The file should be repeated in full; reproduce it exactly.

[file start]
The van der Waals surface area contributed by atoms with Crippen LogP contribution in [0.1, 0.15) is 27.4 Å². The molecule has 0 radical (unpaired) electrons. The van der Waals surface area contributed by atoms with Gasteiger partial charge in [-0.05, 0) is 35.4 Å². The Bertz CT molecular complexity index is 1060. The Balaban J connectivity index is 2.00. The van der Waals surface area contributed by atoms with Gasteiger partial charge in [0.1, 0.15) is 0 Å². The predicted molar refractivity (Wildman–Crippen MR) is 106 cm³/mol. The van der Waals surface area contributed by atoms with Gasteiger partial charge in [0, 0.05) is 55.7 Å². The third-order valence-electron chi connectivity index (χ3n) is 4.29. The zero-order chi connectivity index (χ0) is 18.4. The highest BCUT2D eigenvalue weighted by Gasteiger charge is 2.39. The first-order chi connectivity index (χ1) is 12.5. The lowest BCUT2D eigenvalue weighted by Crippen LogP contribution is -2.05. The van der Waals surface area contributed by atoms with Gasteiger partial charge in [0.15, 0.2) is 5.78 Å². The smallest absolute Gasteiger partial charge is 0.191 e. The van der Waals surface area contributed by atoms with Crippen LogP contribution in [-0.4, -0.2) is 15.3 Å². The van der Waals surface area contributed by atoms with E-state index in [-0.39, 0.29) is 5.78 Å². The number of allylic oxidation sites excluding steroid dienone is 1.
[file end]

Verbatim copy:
The van der Waals surface area contributed by atoms with Crippen LogP contribution in [0.1, 0.15) is 27.4 Å². The molecule has 0 radical (unpaired) electrons. The van der Waals surface area contributed by atoms with Gasteiger partial charge in [-0.05, 0) is 35.4 Å². The Bertz CT molecular complexity index is 1060. The Balaban J connectivity index is 2.00. The van der Waals surface area contributed by atoms with Gasteiger partial charge in [0.1, 0.15) is 0 Å². The predicted molar refractivity (Wildman–Crippen MR) is 106 cm³/mol. The van der Waals surface area contributed by atoms with Gasteiger partial charge in [0, 0.05) is 55.7 Å². The third-order valence-electron chi connectivity index (χ3n) is 4.29. The zero-order chi connectivity index (χ0) is 18.4. The highest BCUT2D eigenvalue weighted by Gasteiger charge is 2.39. The first-order chi connectivity index (χ1) is 12.5. The lowest BCUT2D eigenvalue weighted by Crippen LogP contribution is -2.05. The van der Waals surface area contributed by atoms with Gasteiger partial charge in [0.15, 0.2) is 5.78 Å². The smallest absolute Gasteiger partial charge is 0.191 e. The van der Waals surface area contributed by atoms with Crippen LogP contribution in [-0.4, -0.2) is 15.3 Å². The van der Waals surface area contributed by atoms with E-state index in [-0.39, 0.29) is 5.78 Å². The number of allylic oxidation sites excluding steroid dienone is 1.